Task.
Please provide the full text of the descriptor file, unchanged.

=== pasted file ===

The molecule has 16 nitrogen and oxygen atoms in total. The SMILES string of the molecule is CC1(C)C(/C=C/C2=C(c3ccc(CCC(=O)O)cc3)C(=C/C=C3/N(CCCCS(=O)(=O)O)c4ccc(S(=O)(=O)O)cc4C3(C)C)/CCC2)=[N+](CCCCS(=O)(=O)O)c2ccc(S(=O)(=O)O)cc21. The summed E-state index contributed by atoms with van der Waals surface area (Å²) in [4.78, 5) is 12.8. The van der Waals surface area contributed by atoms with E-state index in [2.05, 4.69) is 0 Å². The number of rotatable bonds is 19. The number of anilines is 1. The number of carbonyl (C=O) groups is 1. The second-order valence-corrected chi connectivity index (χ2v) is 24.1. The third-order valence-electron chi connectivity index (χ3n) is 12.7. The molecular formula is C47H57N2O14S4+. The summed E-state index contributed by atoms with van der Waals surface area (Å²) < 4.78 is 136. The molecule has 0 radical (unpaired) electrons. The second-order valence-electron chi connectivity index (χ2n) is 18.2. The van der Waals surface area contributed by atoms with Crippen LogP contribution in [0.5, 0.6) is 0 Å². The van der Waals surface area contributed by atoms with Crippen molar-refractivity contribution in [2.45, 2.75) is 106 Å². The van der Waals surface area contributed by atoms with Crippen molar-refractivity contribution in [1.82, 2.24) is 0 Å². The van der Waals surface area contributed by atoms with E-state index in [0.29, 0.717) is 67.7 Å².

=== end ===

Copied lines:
The molecule has 16 nitrogen and oxygen atoms in total. The SMILES string of the molecule is CC1(C)C(/C=C/C2=C(c3ccc(CCC(=O)O)cc3)C(=C/C=C3/N(CCCCS(=O)(=O)O)c4ccc(S(=O)(=O)O)cc4C3(C)C)/CCC2)=[N+](CCCCS(=O)(=O)O)c2ccc(S(=O)(=O)O)cc21. The summed E-state index contributed by atoms with van der Waals surface area (Å²) in [4.78, 5) is 12.8. The van der Waals surface area contributed by atoms with E-state index in [2.05, 4.69) is 0 Å². The number of rotatable bonds is 19. The number of anilines is 1. The number of carbonyl (C=O) groups is 1. The second-order valence-corrected chi connectivity index (χ2v) is 24.1. The third-order valence-electron chi connectivity index (χ3n) is 12.7. The molecular formula is C47H57N2O14S4+. The summed E-state index contributed by atoms with van der Waals surface area (Å²) < 4.78 is 136. The molecule has 0 radical (unpaired) electrons. The second-order valence-electron chi connectivity index (χ2n) is 18.2. The van der Waals surface area contributed by atoms with Crippen LogP contribution in [0.5, 0.6) is 0 Å². The van der Waals surface area contributed by atoms with Crippen molar-refractivity contribution in [2.45, 2.75) is 106 Å². The van der Waals surface area contributed by atoms with Crippen molar-refractivity contribution in [1.82, 2.24) is 0 Å². The van der Waals surface area contributed by atoms with E-state index in [0.29, 0.717) is 67.7 Å².